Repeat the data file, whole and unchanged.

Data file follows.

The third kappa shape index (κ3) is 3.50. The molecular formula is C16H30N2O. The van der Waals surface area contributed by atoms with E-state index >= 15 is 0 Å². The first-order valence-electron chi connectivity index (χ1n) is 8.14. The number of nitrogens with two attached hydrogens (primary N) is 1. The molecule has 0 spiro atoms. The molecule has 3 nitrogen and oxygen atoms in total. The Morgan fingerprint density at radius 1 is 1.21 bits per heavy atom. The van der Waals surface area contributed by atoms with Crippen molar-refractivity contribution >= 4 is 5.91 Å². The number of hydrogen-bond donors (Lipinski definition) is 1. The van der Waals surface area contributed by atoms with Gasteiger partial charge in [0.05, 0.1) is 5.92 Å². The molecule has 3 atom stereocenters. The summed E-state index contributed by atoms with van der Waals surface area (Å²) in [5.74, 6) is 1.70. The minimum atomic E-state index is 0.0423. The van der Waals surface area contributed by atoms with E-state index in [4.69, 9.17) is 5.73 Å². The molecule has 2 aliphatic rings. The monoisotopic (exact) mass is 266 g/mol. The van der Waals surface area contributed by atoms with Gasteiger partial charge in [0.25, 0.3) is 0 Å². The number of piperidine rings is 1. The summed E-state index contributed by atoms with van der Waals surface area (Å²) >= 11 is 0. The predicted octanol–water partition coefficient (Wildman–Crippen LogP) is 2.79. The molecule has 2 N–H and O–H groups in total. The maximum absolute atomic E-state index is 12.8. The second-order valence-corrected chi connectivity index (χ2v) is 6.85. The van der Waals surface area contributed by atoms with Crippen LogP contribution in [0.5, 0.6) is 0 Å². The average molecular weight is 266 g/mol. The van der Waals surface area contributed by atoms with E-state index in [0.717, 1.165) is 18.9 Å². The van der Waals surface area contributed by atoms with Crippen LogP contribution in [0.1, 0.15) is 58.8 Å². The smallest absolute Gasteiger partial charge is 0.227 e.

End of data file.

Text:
The third kappa shape index (κ3) is 3.50. The molecular formula is C16H30N2O. The van der Waals surface area contributed by atoms with E-state index >= 15 is 0 Å². The first-order valence-electron chi connectivity index (χ1n) is 8.14. The number of nitrogens with two attached hydrogens (primary N) is 1. The molecule has 0 spiro atoms. The molecule has 3 nitrogen and oxygen atoms in total. The Morgan fingerprint density at radius 1 is 1.21 bits per heavy atom. The van der Waals surface area contributed by atoms with Crippen molar-refractivity contribution >= 4 is 5.91 Å². The number of hydrogen-bond donors (Lipinski definition) is 1. The van der Waals surface area contributed by atoms with Gasteiger partial charge in [0.05, 0.1) is 5.92 Å². The molecule has 3 atom stereocenters. The summed E-state index contributed by atoms with van der Waals surface area (Å²) in [5.74, 6) is 1.70. The minimum atomic E-state index is 0.0423. The van der Waals surface area contributed by atoms with E-state index in [4.69, 9.17) is 5.73 Å². The molecule has 2 aliphatic rings. The monoisotopic (exact) mass is 266 g/mol. The van der Waals surface area contributed by atoms with Gasteiger partial charge in [0.25, 0.3) is 0 Å². The number of piperidine rings is 1. The summed E-state index contributed by atoms with van der Waals surface area (Å²) >= 11 is 0. The predicted octanol–water partition coefficient (Wildman–Crippen LogP) is 2.79. The molecule has 2 N–H and O–H groups in total. The maximum absolute atomic E-state index is 12.8. The second-order valence-corrected chi connectivity index (χ2v) is 6.85. The van der Waals surface area contributed by atoms with Crippen LogP contribution in [0.5, 0.6) is 0 Å². The average molecular weight is 266 g/mol. The van der Waals surface area contributed by atoms with E-state index in [0.717, 1.165) is 18.9 Å². The van der Waals surface area contributed by atoms with Crippen LogP contribution in [0.1, 0.15) is 58.8 Å². The smallest absolute Gasteiger partial charge is 0.227 e.